subpoena defense counsel without prior court approval. Further, in 1990 the American Bar Association amended Rule 3.8 of the Model Rules of Professional Conduct to include the same requirement. The Justice Department did not go along; it issued regulations set forth in 28 C.F.R. 77 exempting federal prosecutors from state ethics rules that conflicted with DOJ policies, and asserting that federal courts likewise could not apply such rules. The Third Circuit agreed in its 1992 decision in Baylson v. Disciplinary Board of the Supreme Court of Pennsylvania, 975 F.2d 102, holding that a Pennsylvania state professional conduct rule that required prior judicial approval of attorney subpoenas could not be enforced against federal p rosecutors.
But in 1999, Congress passed the McDade Amendment, codified at 28 U.S.C. 530B, re-injecting uncertainty into the question. The legislation was introduced by Congressman Joseph McDade, who was investigated and prosecuted by the Justice Department on corruption charges, but acquitted at trial. It provides that federal government attorneys are subject to state and local federal court conduct rules to the same extent as other attorneys in each state.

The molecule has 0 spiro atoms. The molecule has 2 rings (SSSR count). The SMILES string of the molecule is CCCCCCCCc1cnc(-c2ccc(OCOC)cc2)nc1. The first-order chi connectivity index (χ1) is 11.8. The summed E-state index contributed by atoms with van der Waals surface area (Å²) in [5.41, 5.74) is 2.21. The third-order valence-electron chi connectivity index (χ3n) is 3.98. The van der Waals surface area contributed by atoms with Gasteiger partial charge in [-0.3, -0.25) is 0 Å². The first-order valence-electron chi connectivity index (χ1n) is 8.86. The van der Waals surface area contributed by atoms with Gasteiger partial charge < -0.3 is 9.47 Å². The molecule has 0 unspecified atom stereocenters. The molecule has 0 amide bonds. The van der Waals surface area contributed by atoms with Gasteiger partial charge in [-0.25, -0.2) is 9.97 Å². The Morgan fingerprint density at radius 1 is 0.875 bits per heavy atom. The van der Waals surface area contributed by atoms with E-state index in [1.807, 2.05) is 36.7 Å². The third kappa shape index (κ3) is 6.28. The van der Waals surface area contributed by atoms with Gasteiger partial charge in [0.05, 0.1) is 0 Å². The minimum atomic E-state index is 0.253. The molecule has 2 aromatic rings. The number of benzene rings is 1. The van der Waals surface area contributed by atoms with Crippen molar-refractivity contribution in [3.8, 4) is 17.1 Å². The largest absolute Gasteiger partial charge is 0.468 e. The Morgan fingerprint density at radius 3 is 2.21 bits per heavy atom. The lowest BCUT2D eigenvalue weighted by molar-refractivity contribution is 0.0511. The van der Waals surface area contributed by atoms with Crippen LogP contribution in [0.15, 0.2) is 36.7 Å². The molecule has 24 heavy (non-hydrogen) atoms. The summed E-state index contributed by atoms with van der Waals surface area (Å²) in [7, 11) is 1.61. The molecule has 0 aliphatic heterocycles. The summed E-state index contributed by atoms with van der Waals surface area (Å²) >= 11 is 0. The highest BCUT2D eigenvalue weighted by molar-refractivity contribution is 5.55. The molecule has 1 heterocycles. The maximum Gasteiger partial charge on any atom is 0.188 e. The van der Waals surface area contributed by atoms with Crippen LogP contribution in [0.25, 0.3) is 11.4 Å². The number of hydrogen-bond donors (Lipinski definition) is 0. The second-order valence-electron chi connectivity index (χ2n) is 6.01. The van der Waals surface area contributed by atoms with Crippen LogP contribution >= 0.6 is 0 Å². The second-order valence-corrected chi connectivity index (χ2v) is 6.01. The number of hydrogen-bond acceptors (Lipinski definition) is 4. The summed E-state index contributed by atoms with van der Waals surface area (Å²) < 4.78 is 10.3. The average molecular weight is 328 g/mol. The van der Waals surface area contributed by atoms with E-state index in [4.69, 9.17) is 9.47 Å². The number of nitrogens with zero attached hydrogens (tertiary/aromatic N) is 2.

The First Circuit resolved the uncertainty in Stern v. United States District Court for the District of Massachusetts, 214 F.3d 4 (1st Cir. 2000), holding that a M assachusetts d istrict